- The less false breakouts the line has the better.
- A breakout is considered when the price closes and there is 2/3 of candlestick body beyond the level.
So, to form a proper level of support or resistance, we have to get the maximum amount of price touches with minimal false breakouts.
In this article we are discussing the graphical methods of level construction and in the next we will talk about the mathematical method of construction.
This is perhaps one of the easiest tools that beginner traders use. And this is a great method especially considering that there are more and more new traders every day and they are very likely to be using the same analysis using simple horizontal support and resistance. Obeying the wishes of the crowd, the price can indeed be in a given range for a certain time. In addition to that, there is a psychological factor, namely the human tendency to round off values. Therefore, horizontal support and resistance is often located at rounded price values.
In order to build levels, we need to first identify a time period for which we will analyze the pair.
Let’s try to analyze AUD/CAD for the period of 05.08.19-05.09.2019. Now we draw two lines that are parallel to each other and perpendicular to the price axis. We can see that the support level is approximately at the value of 0.891946, the resistance level is at 0.904874.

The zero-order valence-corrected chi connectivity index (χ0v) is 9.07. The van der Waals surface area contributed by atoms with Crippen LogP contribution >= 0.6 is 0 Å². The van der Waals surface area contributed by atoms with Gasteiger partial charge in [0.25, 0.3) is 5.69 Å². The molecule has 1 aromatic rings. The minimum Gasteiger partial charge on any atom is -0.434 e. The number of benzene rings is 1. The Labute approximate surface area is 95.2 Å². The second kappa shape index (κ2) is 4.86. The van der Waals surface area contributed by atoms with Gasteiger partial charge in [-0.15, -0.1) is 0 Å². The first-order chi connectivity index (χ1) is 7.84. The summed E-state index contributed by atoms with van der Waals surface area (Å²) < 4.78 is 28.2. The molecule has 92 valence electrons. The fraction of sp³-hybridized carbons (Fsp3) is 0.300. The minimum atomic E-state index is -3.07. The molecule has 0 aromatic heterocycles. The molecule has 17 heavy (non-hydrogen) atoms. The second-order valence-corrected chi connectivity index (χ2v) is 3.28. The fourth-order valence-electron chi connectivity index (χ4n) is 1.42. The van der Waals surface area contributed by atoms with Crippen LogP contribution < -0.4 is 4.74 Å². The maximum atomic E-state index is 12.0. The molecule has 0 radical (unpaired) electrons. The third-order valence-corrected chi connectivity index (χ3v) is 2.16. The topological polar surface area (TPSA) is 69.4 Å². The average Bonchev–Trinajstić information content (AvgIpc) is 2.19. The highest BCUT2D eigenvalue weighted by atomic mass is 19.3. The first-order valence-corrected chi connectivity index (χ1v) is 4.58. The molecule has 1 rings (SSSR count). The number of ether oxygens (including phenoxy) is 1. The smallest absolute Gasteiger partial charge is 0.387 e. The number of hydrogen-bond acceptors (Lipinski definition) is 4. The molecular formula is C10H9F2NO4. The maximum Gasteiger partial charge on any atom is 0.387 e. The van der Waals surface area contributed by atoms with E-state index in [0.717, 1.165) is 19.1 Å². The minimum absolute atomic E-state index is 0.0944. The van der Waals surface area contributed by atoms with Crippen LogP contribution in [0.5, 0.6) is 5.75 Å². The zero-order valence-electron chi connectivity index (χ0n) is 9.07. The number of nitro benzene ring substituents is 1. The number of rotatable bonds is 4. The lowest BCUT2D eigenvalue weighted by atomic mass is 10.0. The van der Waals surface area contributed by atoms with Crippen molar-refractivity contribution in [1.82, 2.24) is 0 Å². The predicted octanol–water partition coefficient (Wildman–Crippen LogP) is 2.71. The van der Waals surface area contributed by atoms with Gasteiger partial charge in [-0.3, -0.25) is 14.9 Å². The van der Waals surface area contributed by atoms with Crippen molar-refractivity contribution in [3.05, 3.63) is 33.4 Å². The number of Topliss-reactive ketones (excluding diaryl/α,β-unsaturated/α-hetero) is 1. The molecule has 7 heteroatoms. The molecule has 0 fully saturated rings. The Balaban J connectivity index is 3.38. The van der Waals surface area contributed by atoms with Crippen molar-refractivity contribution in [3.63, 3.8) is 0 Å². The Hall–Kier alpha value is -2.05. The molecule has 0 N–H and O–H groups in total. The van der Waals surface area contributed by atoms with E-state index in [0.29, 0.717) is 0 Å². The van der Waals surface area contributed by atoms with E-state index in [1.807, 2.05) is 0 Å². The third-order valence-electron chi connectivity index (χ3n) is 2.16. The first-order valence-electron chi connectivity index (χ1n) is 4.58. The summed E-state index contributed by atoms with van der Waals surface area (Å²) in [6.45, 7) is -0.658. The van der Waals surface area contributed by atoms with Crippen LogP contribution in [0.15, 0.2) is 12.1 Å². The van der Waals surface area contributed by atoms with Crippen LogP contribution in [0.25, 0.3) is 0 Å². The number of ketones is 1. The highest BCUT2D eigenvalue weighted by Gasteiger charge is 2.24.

Here we can see, that the level of resistance (top line) is set accurately. The extremums, or tops of the prices are all at about the same level with the line. On the other hand, the support level (bottom line) has almost as many false breakouts as price touches, and therefore this level is not as reliable.
Slanted Support and Resistance Trend Lines
This is another graphic method for constructing support and resistance. This method is more attractive in terms of determining the exact price levels. In this case, first we need to visually determine the direction of the trend and then apply parallel slanted lines. The price will move along this channel with the direction of the trend.
Let’s look at it again on AUD/CAD, on a 1-day time frame for the period of 17.04.2019 – 05.09.2019. The picture looks a bit different, and now when we analyze the price movement from the beginning of the trend change, we can see that the support and resistance levels are constantly shifting down.
Trades are opened at the level of resistance or support in the direction of the trend. Remember! The trend is your friend.
So, in this article we’ve covered how to properly build support and resistance levels using the graphical method. In our next article we will talk about indicators that are used to determine support and resistance.